Come here and hug me. It’s all going to be okay. I love you, and Gd loves you, and the world isn’t perfect, but we can still exist. And we can make a difference, one day at a time.

Don’t die.

During certain periods of my life I suffered from depression. It made me feel like the entire world was broken and it would never get better, like the Gd who comforted my childhood tears had stopped existing and would never come back. I had an endless well of sorrow inside of me, and I wanted to die.

But I didn’t die. And it was hard. Existence in this world can be very, very hard sometimes. I would read newspapers and sob; I would look out the window and feel a deep pain in my chest, I would stare off into the distance and just plain hurt. I would wake up in the morning and think “why bother?” But I kept existing, and I wrote in my journal, and I saw a therapist, and I googled “seasonal depression” and slowly I got to a better place.

I learned how to deal with myself, and I learned how to find the sunny places to sit in winter. I learned a little about brain chemistry, and I learned to keep houseplants alive.

I also got very involved with political campaigns. I fought my pain by fighting the world’s pain. I rallied, marched, petitioned, boycotted, and baked vegan banana bread. Every piece of clothing I wore was an ethical choice; every bite of food I ate was as humane and organic as possible. I surrounded myself with people who told me that our actions matter in the world. Slowly but surely, I got better. Life stopped hurting so much. I was rebuilt–stronger and louder and better than ever.

I learned about Tisha B’ Av a few years after my worst depression. I went to shul with some of my traditionally observant friends–I sat on the floor and read the Book of Lamentations by candlelight. Though I had never participated in the holiday before, the horrific imagery and crushing words were completely familiar to me. Gd has forsaken us. It’s hopeless, it’s over, there’s nothing we can do, everything is bad. I wept.

I wept quietly in the dark, surrounded by other people in mourning, and felt a part of myself crumble. The next day it was hard for me to get out of bed. I was listless and irritable for a few days, and I didn’t want to do anything. I couldn’t sleep. By the following week I figured out what was going on–I was slipping into a depression, and if I didn’t work hard to bring myself out of it, I would be a complete mess within a month.

I fought it. I got out of bed early, I got exercise every day, I participated in my politically active community, I wrote in my journal. It wasn’t easy. I hated everything. But after a while, I was okay again. I warded off my post Tisha B’Av depression.

We have a holiday that is all about depression. For some people this is probably deeply rewarding and important. For me, and perhaps for others like me, it’s a teensy bit dangerous.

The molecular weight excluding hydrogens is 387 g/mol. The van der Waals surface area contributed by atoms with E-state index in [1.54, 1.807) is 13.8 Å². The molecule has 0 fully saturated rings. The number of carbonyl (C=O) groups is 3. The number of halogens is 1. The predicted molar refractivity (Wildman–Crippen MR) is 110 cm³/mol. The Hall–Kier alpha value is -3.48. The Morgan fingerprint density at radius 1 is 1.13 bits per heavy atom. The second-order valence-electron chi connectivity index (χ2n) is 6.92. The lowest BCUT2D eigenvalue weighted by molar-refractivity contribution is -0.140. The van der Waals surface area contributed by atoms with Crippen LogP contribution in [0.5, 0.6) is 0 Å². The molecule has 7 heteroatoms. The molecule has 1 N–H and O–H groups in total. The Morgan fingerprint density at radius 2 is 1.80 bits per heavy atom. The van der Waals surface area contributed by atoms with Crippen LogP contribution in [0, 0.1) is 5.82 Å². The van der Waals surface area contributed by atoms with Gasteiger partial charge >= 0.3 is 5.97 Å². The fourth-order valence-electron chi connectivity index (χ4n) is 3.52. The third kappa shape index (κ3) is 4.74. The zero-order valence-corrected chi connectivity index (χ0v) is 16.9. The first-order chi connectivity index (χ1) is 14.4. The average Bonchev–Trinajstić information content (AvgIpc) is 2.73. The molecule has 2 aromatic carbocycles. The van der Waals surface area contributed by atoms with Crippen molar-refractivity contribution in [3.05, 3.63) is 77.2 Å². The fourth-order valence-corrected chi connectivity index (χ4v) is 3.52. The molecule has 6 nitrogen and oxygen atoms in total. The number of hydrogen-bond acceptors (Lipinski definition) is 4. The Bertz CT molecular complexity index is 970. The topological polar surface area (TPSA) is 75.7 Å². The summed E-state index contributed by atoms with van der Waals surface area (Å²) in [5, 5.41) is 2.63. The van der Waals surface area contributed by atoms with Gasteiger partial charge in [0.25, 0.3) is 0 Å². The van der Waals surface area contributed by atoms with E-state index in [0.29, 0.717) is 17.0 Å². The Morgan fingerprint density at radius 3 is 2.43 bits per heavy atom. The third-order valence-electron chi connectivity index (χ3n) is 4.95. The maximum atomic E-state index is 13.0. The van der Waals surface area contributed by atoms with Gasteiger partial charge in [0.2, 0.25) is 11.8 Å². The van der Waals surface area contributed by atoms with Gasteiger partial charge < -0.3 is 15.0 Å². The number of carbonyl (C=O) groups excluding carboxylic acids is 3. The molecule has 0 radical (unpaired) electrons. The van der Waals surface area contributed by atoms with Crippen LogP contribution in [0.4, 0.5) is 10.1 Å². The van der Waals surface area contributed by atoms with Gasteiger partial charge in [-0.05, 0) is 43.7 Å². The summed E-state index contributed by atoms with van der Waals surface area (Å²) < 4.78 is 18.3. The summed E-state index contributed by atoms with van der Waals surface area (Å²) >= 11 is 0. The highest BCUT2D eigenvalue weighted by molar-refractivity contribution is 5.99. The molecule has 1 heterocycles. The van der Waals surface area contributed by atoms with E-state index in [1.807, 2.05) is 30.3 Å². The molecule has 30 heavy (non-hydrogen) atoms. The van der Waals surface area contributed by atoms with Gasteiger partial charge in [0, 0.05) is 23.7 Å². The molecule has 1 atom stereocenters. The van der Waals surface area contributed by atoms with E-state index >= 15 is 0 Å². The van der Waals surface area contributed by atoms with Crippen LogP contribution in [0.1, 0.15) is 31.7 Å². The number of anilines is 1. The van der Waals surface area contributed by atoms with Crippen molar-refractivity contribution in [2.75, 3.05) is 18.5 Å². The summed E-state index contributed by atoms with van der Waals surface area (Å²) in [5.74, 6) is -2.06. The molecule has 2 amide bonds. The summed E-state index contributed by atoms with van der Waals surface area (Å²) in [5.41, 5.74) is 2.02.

The following year I participated in Tisha B’ Av again, and again I wept and found myself on the brink of another depression. I did some serious thinking about the meaning of the holiday, and I thought about what the Temple means to me. Like a lot of modern Jews, I don’t actually want to see the physical Temple structure rebuilt in Jerusalem–I think that would mean a war, and I don’t believe that people have to be hurt for my religious practice to be whole and fulfilling. On the other hand, I find the metaphor of a beautiful structure being rebuilt after complete devastation very compelling. I like the image of all of us working to create a better world together, and I believe that I too am working towards “olam ha ba”–a better world to come.

I came to this realization: The Temple is a metaphor in my heart. My temple was destroyed, but I have since rebuilt it. It took a lot of work, but I did it, and now I don’t feel broken anymore, and I don’t feel like Gd is an aching absence that might not exist at all. I feel Gd inside of me as a force of strength and compassion, and I believe Gd is inside of everyone and everything. I am rebuilt.

I maintain my inner temple by fighting for our broken world, by rallying-marching-petitioning-boycotting-baking vegan banana bread, and by teaching, and by having conversations with friendly strangers, and by welcoming people into my home and my community. I still weep for our world, with all of its injustice, with its George Zimmermans and without its Trayvon Martins, for our strong Wendy Davises, our horrifying Monsantos, our inspiring friends, and my wonderful students. But I remember to put a little anger in my sorrow, so that I keep fighting.

And I do not save all of my tears for Tisha B’ Av. I do not weep for the Temple; my temple is doing just fine, thank Gd. I weep for the world, and I fight for olam ha-ba.

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